A cross between wrestling, NASCAR and a burlesque show

Typically, once you’ve found a USP that works you stick with it. Even milking it for all it’s worth. There may be small refinements over time but you don’t mess with a winning formula.

Photo courtesy of MoreSatisfyingPhotos.com

Or do you?

In my off time I am an official with women’s roller derby.

The roller derby of today is unlike the derby of the 1970s. For one thing, it’s real. Back then it was largely staged and choreographed.

What does roller derby have to do with marketing and USPs?


In circa 2003, when roller derby was reborn and first started its resurgence in popularity, it had a certain kind of USP.

If I had to give it a catchy name, I’d call it “sexy anti-establishment”.

My introduction to the sport came when I wrote a magazine article about it. At the time, I called it a cross between wrestling, NASCAR and a burlesque show.

For its first five years or so, the sport of roller derby sold itself on the basis of attractive, young female athletes in outfits that were as skimpy as they were racy. Torn fishnets, short skirts, glitter, neon-colored hair and tattoos aplenty… it all fed into a certain kind of punk ethos that made the resurgence highly successful.

The sport gained in popularity, got lots of press and grew quickly.

In short, its USP was working.

Then some of the most influential voices within the sport decided to change it.

Gradually it is being made more family friendly and more professional. More like “real” sports such as basketball, football and even NASCAR.

Today you’ll still find a certain sense of humor infused throughout the sport. There are deliberately humorous league names like the Oly Rollers and Burning River Rollergirls. Within leagues, you may find funny team names like the Furious Truckstop Waitresses and Psycho Ex-Girlfriends. Individual skater names often rely on clever word play: Donna Matrix, Liz Dexic, or Ian Fluenza.

However it’s becoming more common for leagues and teams to adopt names which more obviously reflect where they are from. It’s now very rare for new skaters entering the sport to be allowed to adopt highly sexually suggestive names. In fact, it’s becoming more common for skaters to simply use their real names, just like athletes in other sports.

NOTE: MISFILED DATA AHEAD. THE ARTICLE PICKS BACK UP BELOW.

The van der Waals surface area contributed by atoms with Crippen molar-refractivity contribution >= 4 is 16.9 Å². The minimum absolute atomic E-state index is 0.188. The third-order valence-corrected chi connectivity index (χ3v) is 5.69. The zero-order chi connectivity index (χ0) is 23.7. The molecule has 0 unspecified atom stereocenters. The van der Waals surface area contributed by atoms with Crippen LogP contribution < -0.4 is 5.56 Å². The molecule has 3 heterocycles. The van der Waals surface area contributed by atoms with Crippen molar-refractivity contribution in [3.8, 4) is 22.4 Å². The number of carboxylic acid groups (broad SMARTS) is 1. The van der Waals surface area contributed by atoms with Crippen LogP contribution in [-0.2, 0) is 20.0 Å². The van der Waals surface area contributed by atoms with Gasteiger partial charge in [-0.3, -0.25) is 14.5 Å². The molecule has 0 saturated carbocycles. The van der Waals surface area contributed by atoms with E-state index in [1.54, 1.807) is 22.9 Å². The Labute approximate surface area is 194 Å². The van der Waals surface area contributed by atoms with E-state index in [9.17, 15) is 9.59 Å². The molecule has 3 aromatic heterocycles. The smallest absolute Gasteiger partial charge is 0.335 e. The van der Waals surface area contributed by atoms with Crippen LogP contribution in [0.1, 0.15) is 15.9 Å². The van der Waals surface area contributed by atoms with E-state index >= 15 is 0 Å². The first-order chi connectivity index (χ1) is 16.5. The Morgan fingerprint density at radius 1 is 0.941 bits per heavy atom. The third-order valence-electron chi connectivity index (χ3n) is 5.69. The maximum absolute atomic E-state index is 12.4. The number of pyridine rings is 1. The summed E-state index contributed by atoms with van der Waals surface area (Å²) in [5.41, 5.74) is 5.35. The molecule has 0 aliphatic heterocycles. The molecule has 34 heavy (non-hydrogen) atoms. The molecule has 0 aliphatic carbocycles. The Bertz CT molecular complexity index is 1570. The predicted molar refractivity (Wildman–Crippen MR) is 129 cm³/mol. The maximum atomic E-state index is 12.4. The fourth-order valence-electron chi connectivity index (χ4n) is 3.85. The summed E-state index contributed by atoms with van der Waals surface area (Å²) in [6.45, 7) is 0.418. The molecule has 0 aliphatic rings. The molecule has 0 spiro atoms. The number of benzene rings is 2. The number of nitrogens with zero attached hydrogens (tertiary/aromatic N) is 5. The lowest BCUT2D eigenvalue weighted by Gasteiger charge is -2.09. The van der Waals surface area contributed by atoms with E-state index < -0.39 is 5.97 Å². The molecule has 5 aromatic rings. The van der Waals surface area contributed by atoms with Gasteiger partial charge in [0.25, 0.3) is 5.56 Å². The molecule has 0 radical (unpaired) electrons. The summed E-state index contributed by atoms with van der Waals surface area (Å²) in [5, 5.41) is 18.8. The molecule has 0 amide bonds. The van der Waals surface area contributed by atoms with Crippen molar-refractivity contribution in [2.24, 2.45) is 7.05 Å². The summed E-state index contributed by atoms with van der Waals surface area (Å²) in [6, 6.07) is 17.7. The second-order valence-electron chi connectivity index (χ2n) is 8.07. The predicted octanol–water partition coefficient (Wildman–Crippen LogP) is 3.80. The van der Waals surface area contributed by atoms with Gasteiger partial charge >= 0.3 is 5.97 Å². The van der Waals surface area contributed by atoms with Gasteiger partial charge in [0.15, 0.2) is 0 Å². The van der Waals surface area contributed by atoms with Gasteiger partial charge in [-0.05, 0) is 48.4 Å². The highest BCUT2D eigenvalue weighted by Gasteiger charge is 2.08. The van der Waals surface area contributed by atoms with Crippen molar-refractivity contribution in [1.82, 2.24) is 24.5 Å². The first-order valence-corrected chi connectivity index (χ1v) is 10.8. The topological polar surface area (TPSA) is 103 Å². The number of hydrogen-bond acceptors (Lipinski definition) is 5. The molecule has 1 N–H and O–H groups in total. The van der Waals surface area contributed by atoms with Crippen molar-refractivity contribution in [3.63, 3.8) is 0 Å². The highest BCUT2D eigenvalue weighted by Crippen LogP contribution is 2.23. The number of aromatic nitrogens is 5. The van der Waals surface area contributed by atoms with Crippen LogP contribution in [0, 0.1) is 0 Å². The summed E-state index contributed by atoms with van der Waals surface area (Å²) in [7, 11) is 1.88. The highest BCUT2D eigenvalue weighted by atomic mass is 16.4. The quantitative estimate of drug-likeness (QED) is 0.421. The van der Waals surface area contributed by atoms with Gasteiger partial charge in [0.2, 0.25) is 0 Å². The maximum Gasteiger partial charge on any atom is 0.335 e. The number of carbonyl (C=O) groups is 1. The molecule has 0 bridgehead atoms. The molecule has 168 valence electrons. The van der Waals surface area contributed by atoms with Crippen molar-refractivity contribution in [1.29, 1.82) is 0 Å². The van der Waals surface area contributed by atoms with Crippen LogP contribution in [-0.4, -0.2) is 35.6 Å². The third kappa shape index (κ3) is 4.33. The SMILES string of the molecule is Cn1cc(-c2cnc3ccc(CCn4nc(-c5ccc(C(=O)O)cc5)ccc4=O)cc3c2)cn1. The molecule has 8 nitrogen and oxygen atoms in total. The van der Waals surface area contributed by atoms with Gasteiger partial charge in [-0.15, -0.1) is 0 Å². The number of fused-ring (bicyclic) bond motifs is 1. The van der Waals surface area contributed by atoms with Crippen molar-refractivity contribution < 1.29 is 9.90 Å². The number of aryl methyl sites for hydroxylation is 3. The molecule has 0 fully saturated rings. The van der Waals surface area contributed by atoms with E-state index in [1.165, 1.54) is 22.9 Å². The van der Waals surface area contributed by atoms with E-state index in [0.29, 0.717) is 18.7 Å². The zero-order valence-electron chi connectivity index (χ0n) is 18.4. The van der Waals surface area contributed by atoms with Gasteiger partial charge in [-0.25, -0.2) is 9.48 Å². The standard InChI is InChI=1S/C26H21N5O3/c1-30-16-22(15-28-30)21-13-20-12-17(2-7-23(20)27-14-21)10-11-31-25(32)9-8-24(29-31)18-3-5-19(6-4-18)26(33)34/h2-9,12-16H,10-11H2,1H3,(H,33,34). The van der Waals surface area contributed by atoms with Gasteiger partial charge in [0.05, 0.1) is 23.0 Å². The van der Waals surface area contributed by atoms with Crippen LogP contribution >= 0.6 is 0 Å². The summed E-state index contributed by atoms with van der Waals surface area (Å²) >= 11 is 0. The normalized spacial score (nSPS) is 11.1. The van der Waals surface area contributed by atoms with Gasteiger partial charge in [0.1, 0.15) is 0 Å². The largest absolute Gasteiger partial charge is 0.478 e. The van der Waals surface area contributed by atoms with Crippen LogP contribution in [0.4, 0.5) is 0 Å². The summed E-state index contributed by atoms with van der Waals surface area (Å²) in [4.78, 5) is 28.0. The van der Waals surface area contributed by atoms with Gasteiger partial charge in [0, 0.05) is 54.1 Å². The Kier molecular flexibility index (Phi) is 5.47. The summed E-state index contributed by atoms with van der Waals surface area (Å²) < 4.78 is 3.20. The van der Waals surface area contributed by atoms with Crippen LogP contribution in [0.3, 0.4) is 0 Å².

So what’s going on here? Why take a USP that was working and helping the sport grow and get loads of good press and suddenly change it?

Mainly it’s because a lot of very smart people realized it could never become a mainstream sport under the old USP. Roller derby would never be seen on television or be the kind of sporting event that parents brought their kids to like they might with baseball or soccer.

Only by toning it down, could the sport shatter its own glass ceiling. Now organizers are on the cusp of getting roller derby accepted as an Olympic sport.

Photo provided by U.S. Army. Photo credit: Tim Hipps.

Tiger Woods, when he was ranked #1 in the world in golf, realized that he’d reached a plateau in terms of his game. Although he was the best, someone would eventually dethrone him and he really had no way to get any better. So what did he do? He hired a coach to train him in a completely new style of play.

That knocked him out of the top slot for a while but eventually he made it back to #1 and with a much better level of skill. Tiger Woods changed his USP, even though his old one was still working for him at the time.

Is it a good idea for all organizations and businesses to change their USP? Absolutely not! But if you recognize that the one you’ve got is inherently limiting and you have a sensible idea for a better one that would not be as limiting, it can make perfect sense.


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